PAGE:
The Magicians by Lev Grossman is a tale about magic college but less fun than most people expect it would be. Instead of going to an actual college like Princeton or Yale, Quentin Coldwater chooses to attend Brakebills college, a college for people who can use magic. This is the beginning a new life for Quentin who wants to escape his old life and give his life a purpose.
The novel focuses on Quentin learning magic in college for four years and his journey to Fillory, a mythological place that has turned into a popular kids book. Quentin grew up sad and depressed because Fillory isn’t real and neither is magic. That changes on one eventful day when he mysteriously vanished from fifth avenue in Brooklyn to upstate New York and ends up taking an entrance exam for Brakesbill.
Grossman takes a lot of stuff from Harry Potter, Lord of the Rings, and The Chronicles of Narnia and builds his world and novel. There isn’t too much originality but he does dive into stuff that the other novels didn’t’t. And it almost works. Almost. Grossman has a lot of great ideas floating around in the book but doesn’t pursue them and it leaves the reader frustrated.
It feels a lot like Grossman combined all his favorite books and just added magic, sex and a lot of drinking. Part of the novel focuses on meticulous studying and magic that needs to be studied like neuroscience. It is an interesting concept and Grossman really makes the school about how complicated magic when not focusing on all the debuachery going on.
What this book lacks is direction and makes you wonder what the book is even about at times. If I wasn’t two thirds done with the book already, I would have stopped reading it because I lost interest which was weird. I was into the first half of the book because I expected something to come out of it but Grossman disregards it.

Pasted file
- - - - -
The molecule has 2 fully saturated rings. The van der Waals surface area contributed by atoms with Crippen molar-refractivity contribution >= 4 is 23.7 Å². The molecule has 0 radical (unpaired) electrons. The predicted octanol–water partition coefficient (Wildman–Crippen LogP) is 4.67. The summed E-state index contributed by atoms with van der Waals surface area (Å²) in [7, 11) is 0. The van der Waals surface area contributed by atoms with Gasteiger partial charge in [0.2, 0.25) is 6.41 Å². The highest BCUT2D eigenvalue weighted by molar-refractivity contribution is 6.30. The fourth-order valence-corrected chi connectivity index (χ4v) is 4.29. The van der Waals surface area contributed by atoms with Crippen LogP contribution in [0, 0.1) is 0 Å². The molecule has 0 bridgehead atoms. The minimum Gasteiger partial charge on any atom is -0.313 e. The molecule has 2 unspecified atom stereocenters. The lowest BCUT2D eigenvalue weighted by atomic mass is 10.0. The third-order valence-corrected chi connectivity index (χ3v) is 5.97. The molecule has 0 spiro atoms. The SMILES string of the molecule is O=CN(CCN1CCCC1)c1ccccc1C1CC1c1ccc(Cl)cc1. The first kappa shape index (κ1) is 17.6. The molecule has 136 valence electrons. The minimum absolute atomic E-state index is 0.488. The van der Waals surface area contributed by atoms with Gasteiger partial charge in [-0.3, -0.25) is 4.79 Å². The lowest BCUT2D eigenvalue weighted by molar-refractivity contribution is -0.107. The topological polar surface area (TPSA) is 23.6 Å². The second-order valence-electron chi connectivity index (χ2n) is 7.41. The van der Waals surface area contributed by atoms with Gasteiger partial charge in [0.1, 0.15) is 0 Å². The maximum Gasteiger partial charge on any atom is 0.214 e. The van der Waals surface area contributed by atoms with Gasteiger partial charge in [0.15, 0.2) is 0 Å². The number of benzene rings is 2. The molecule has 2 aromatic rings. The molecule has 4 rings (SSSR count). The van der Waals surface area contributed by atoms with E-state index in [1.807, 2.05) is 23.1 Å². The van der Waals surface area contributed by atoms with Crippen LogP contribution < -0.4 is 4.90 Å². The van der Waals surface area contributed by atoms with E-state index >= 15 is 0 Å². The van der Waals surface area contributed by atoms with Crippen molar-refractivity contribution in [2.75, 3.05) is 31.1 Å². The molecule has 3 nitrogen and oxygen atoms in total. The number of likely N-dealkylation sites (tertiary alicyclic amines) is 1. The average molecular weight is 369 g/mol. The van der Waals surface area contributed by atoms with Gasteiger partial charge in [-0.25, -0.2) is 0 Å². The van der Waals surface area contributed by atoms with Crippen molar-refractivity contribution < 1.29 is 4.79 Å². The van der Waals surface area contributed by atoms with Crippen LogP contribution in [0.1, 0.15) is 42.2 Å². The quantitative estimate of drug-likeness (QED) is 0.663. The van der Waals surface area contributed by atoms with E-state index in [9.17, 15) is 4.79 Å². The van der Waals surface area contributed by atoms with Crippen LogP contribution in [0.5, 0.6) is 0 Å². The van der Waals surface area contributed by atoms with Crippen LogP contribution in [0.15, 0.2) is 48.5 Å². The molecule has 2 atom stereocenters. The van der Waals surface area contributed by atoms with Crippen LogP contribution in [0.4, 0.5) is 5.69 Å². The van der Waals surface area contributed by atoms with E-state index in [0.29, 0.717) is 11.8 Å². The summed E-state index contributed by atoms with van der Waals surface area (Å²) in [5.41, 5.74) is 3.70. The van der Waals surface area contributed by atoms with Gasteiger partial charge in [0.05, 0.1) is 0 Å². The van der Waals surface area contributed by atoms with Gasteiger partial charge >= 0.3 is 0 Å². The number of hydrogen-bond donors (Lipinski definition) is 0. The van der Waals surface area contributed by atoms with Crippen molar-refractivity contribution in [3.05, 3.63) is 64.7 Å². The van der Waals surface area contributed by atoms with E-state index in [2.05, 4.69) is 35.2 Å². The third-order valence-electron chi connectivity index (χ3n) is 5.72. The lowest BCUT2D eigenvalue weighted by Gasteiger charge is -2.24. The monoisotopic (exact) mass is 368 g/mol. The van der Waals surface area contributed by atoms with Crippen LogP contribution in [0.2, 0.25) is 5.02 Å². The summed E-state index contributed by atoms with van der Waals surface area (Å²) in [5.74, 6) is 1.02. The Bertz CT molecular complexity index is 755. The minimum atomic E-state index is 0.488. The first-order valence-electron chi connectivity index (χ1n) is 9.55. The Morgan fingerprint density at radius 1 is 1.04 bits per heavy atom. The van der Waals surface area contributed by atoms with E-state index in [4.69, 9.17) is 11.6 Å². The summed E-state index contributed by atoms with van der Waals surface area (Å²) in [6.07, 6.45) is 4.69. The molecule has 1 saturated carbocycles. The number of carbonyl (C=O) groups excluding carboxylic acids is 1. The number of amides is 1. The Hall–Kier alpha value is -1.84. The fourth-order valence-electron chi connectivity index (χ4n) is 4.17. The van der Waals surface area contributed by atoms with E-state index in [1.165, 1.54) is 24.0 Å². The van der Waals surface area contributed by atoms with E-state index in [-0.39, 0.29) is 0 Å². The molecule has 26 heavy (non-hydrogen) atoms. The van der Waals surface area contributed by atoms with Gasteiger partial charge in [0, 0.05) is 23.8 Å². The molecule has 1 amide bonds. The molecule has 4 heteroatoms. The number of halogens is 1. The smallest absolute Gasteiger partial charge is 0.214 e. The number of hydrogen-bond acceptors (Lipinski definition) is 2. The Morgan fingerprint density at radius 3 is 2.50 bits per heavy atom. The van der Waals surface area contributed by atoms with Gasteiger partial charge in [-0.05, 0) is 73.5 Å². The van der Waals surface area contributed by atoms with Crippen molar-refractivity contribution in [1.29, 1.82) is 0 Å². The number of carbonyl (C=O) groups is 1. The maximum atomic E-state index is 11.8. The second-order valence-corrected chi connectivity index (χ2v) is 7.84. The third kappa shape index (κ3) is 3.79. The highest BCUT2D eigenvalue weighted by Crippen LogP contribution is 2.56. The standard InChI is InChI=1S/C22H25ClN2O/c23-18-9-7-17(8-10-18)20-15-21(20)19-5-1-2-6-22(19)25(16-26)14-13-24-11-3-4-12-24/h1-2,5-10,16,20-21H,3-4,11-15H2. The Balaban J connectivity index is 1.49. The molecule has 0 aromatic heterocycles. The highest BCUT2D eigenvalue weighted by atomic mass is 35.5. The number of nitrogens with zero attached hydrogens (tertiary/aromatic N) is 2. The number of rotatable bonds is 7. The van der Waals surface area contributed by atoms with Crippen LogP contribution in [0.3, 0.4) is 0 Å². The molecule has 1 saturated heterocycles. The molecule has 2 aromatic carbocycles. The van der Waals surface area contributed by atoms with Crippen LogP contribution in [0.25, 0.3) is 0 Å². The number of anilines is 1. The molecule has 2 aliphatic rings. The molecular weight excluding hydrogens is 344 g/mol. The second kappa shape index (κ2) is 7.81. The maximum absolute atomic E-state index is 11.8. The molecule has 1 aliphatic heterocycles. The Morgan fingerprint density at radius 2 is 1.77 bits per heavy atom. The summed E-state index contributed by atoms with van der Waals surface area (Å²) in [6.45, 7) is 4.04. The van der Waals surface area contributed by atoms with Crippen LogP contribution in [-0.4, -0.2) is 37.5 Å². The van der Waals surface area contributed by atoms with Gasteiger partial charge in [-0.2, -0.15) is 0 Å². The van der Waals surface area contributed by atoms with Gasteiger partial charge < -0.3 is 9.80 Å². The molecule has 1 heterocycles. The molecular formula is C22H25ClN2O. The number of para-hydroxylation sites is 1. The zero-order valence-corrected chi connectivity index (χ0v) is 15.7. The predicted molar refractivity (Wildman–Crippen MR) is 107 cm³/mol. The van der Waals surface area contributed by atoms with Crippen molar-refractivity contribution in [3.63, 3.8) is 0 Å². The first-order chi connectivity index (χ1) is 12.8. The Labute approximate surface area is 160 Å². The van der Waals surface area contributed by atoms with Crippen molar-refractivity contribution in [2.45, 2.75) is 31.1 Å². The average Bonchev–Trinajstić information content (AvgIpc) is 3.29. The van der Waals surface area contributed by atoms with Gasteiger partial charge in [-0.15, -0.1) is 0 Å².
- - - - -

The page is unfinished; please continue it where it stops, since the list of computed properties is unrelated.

Lastly, what irritated me the most about this book was the characters. Quentin is supposed to be really smart but we don’t really see that from him. Instead we are told he is smart and never really shown it. And Quentin is depressed throughout the whole book. Grossman fails to explain to us exactly why Quentin in depressed. What he does tell us is not an actual answer but pretty words that have no real meaning. So when Quentin does something because he’s depressed, it doesn’t hold up. He’s given a crutch but the crutch might as well not exist. It doesn’t justify why he does things and makes for a horrible protagonist.
Reading this book was a rollercoaster ride for me and I don’t know if I would recommend it anyone. It’s messy and weird and doesn’t hold under scrutiny. The characters aren’t unique; a poor version of The Secret History by Donna Tartt cast of college students. I will not be reading the next installment in the series and over it.